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How do intelectual property rights apply to scientific discoveries?

  1. Dec 29, 2013 #1
    Say for example I discovered how to unify General Relativity with Quantum Mechanics and then someone else uses this improved understanding of physics to engineer a new product which would have been impossible without it. Am I entitled to a portion of the revenue generated by the new product?

    What about all the electronics now on the market that rely heavily on principles of quantum mechanics? Can the physicists who discovered those principals (or their heirs) claim a portion of the revenue generated? What about the universities or laboratories that funded the research that resulted in said discoveries?
  2. jcsd
  3. Dec 29, 2013 #2


    Staff: Mentor

    No. The "someone else" would hold the patent and you would not have any statutory rights to the invention nor any royalties, profits, or other revenues.
    Last edited: Dec 29, 2013
  4. Dec 29, 2013 #3
    Do you know if anyone has ever conducted any studies to determine if applying intellectual property rights to scientific discoveries would result in...

    More private capital investment in research -> greater scientific progress


    Reduced sharing of research and ideas -> less scientific progress

    I'm sure both would happen, but has anybody done any serious study on what the net effect would be?
  5. Dec 29, 2013 #4


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    You can't patent an idea. And you can't protect anything once it is in the public domain.

    So your only best chance of making money from your unified theory is never to publish the theory, but invent some patentable gizmo that uses it yourself.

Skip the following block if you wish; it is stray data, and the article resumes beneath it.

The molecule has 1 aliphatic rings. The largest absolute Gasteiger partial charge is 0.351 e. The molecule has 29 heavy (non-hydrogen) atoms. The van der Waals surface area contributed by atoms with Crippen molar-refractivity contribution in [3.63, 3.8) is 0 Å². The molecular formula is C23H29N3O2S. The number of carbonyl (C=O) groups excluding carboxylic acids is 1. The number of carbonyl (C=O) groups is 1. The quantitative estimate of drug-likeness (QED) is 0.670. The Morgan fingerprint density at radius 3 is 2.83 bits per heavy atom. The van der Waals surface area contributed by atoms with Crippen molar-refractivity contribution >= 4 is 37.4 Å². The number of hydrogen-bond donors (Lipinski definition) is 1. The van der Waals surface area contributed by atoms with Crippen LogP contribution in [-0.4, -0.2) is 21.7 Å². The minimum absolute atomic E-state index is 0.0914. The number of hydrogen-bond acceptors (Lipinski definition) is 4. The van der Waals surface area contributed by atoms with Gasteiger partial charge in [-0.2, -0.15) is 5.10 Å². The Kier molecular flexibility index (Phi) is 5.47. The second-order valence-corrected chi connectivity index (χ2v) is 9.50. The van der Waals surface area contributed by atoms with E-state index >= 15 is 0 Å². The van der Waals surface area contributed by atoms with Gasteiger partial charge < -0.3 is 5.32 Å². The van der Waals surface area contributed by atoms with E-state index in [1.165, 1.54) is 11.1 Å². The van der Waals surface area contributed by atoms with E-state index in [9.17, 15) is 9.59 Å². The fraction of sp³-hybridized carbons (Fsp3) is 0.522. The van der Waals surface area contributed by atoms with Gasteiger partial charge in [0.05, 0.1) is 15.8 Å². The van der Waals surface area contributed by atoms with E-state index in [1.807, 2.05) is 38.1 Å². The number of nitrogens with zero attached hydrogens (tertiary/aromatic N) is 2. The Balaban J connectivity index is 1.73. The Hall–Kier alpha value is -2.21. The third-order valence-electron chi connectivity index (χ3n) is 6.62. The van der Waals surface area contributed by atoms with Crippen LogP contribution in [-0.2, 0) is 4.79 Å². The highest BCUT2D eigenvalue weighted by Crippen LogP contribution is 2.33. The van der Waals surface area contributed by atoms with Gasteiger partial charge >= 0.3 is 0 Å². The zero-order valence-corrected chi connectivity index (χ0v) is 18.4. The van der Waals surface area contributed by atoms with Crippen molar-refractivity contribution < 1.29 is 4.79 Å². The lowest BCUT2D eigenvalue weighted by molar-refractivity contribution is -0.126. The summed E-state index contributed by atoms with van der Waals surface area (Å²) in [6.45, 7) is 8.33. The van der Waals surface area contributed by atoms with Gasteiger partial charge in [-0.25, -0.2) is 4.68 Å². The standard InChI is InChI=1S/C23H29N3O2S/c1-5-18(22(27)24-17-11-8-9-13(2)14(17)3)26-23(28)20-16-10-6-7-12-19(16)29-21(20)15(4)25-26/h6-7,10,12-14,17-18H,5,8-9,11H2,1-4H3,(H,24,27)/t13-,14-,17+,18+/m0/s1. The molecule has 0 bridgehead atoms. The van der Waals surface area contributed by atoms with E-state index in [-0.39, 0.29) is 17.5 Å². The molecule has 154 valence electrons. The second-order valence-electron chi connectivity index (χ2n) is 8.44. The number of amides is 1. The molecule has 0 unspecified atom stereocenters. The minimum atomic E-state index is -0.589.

Of course that means it's hard to tell whether or not you are a crackpot - but plenty of crackpots make money, so why is that a big deal? :devil:
  6. Dec 29, 2013 #5

    Vanadium 50

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    And even worse - you can't patent a fact.
  7. Dec 29, 2013 #6


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    Patent law [title 37, us code of federal regulations] specifically excludes protection of laws of nature. This includes things such as mathematical formulas, and even extends to naturally occurring genes. Engineered genes can, however, be protected - usually. This area of law is new and continually evolving. GATT stirred things up at the PTO and has had a significant impact of us patent laws. Non-patented inventions can be protected under the trade secrets provision of the patent law. The problem is it offers no protection if someone figures out your 'secret' - unless they stole it from you. Trade secrets are normally reserved for things that are difficult to reverse engineer - like a special process.
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